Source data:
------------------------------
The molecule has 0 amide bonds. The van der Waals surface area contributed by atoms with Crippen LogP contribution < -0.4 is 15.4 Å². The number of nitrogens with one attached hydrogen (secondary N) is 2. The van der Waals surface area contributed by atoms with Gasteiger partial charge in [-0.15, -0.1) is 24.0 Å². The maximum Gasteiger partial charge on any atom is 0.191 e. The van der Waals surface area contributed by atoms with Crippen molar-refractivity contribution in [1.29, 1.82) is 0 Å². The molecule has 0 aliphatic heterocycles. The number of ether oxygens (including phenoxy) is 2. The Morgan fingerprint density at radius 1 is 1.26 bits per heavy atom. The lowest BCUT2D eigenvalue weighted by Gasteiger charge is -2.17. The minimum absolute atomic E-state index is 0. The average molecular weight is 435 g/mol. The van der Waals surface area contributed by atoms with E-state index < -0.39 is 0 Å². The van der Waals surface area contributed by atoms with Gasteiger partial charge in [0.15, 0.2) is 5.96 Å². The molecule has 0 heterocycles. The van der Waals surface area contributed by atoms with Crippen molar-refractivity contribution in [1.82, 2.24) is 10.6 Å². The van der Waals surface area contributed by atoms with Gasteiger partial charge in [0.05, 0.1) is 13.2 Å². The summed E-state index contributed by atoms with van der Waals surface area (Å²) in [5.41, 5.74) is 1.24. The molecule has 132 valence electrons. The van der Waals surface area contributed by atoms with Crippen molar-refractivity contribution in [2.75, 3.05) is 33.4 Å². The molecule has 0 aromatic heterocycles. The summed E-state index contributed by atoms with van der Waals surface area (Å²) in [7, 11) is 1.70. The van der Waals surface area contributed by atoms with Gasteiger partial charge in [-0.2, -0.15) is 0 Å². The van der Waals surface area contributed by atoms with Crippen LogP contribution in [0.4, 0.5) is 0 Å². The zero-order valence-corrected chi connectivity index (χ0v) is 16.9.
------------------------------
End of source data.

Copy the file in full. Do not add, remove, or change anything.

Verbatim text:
The molecule has 0 amide bonds. The van der Waals surface area contributed by atoms with Crippen LogP contribution < -0.4 is 15.4 Å². The number of nitrogens with one attached hydrogen (secondary N) is 2. The van der Waals surface area contributed by atoms with Gasteiger partial charge in [-0.15, -0.1) is 24.0 Å². The maximum Gasteiger partial charge on any atom is 0.191 e. The van der Waals surface area contributed by atoms with Crippen molar-refractivity contribution in [1.29, 1.82) is 0 Å². The molecule has 0 aliphatic heterocycles. The number of ether oxygens (including phenoxy) is 2. The Morgan fingerprint density at radius 1 is 1.26 bits per heavy atom. The lowest BCUT2D eigenvalue weighted by Gasteiger charge is -2.17. The minimum absolute atomic E-state index is 0. The average molecular weight is 435 g/mol. The van der Waals surface area contributed by atoms with E-state index < -0.39 is 0 Å². The van der Waals surface area contributed by atoms with Gasteiger partial charge in [0.15, 0.2) is 5.96 Å². The molecule has 0 heterocycles. The van der Waals surface area contributed by atoms with Crippen molar-refractivity contribution in [1.82, 2.24) is 10.6 Å². The van der Waals surface area contributed by atoms with Gasteiger partial charge in [0.05, 0.1) is 13.2 Å². The summed E-state index contributed by atoms with van der Waals surface area (Å²) in [5.41, 5.74) is 1.24. The molecule has 132 valence electrons. The van der Waals surface area contributed by atoms with Crippen molar-refractivity contribution in [2.75, 3.05) is 33.4 Å². The molecule has 0 aromatic heterocycles. The summed E-state index contributed by atoms with van der Waals surface area (Å²) in [7, 11) is 1.70. The van der Waals surface area contributed by atoms with Gasteiger partial charge in [-0.2, -0.15) is 0 Å². The van der Waals surface area contributed by atoms with Crippen LogP contribution in [0.4, 0.5) is 0 Å². The zero-order valence-corrected chi connectivity index (χ0v) is 16.9.